Thursday, March 29, 2007

Oh, here’s one!

Katie finally found a "good" Muslim. No, he's not a dead Muslim, boys and girls, but he's a Muslim who thinks the flying imams were out of line:

Dr. Zuhdi Jasser of Phoenix was deeply troubled after 9-11. A Muslim, he saw his faith threatened by extremists seeking to hijack it for political ends. "Islam is a spiritual path," he says. "The mixture of politics and religion is toxic to our faith."

In 2003, Jasser founded the American Islamic Forum for Democracy with several like-minded Arizona Muslims. "We are pro-Islam and anti-Islamist," he says. In Jasser's view, Islamists believe that governments should incorporate Islamic law, and that spiritual leaders should also be political leaders.

Though he is well-known in Arizona, he has not been visible outside the state. But that changed a few weeks ago, when he publicly challenged the six imams who filed suit after being detained at Minneapolis-St. Paul International Airport. Five of them are from Arizona, and Jasser knows several of them, he says. He has volunteered to raise money to help any passengers they sue for reporting their behavior, as they have threatened to do.

Suddenly Jasser is a sought-after radio and TV commentator. His new role is taking lots of time, a scarce commodity for Jasser, who practices internal medicine and is president of the Arizona Medical Association.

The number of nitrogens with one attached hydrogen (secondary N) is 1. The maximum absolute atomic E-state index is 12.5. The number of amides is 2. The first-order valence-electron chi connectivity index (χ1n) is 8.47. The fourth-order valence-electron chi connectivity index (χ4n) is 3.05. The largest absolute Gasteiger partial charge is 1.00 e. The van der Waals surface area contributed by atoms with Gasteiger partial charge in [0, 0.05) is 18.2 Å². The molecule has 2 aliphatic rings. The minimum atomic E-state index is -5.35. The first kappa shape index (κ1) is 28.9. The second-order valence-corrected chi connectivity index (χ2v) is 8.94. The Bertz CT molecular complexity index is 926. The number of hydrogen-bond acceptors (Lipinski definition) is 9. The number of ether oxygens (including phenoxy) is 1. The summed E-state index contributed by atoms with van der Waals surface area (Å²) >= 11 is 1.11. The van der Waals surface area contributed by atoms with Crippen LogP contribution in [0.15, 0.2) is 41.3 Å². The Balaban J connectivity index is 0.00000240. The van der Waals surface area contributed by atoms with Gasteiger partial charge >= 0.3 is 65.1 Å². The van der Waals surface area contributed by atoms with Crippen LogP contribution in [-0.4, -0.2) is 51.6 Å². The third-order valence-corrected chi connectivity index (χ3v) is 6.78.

Katie quotes Jasser with apparent approval when he says:

"I believe I represent the views of the large majority of Muslims in this country," says Jasser. "They are repulsed by political sermons, by apologetics for terrorism. The vast majority do want to separate their spiritual identity from their political identity."

Yes, Katie, separation of church and state is so important when the church, er, mosque, is Muslim. But your writing clearly shows you don't think the same is true when the religion is Christian. Your views of gay marriage, religious involvement in schools, and the list goes on, make that clear.

Let Spot ask you this Katie: if the imams had been Christian evangelicals, flush with religious fervor after a revival, and were singing Onward Christian Soldiers at the airport gate, would you have a different opinion? Would the Mr. and Mrs. Bigot?

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